I still work full-time in the live-music industry, but the time I’ve saved from being remote was so useful for me to put toward baking. Also, living with roommates while testing the recipes, I was like, “Okay, I have to just devote all the time I can to working on this.” I’d schedule recipes that require the stand mixer to the weekends or after 6 p.m. because we all had Zoom meetings all day. It was truly a crazy time.
When I wrote the proposal I knew I wanted to include stories about my life, my heritage, and my parents' immigration story. It took a lot of overcoming imposter syndrome and saying, “My life is important to write about, actually.” The beauty of a cookbook is that the stories are there, and I wanted to write something that would last. I also feel like I’m still up and coming, so it felt important to provide context of, this is Filipino cuisine to me and how I'm interpreting it and remixing it. Without that, I think people would be like, Why?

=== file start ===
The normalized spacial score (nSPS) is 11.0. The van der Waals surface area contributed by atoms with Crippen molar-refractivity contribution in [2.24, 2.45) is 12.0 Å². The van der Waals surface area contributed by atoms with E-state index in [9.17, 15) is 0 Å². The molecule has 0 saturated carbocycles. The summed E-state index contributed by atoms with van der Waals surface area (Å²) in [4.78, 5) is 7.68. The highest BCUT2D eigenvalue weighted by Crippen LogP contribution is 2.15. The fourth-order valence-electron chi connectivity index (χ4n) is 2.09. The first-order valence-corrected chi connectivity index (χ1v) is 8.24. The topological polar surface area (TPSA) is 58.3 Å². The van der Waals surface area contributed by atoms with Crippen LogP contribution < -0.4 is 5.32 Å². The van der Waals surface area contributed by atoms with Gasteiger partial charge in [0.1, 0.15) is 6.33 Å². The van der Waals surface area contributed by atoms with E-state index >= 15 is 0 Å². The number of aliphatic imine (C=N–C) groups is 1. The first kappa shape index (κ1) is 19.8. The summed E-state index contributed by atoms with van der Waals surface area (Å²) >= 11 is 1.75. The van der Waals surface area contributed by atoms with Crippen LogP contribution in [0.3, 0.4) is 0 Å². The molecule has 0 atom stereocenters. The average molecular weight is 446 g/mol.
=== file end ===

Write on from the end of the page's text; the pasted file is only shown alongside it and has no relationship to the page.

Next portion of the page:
It took a lot of overcoming imposter syndrome and saying, "My life is important to write about, actually."
My family has been very supportive. I don’t think it was real to them until it was out on shelves. They went to Barnes & Noble and saw it, and now every time I’m home, if they see a Filipino person they’ll be like, “Oh, you should read my daughter’s book.”
When I was working on it I think they saw it almost as a fun school project, but once it was out I think they were able to see it on shelves or see me on different legs of the book tour, and it’s so exciting.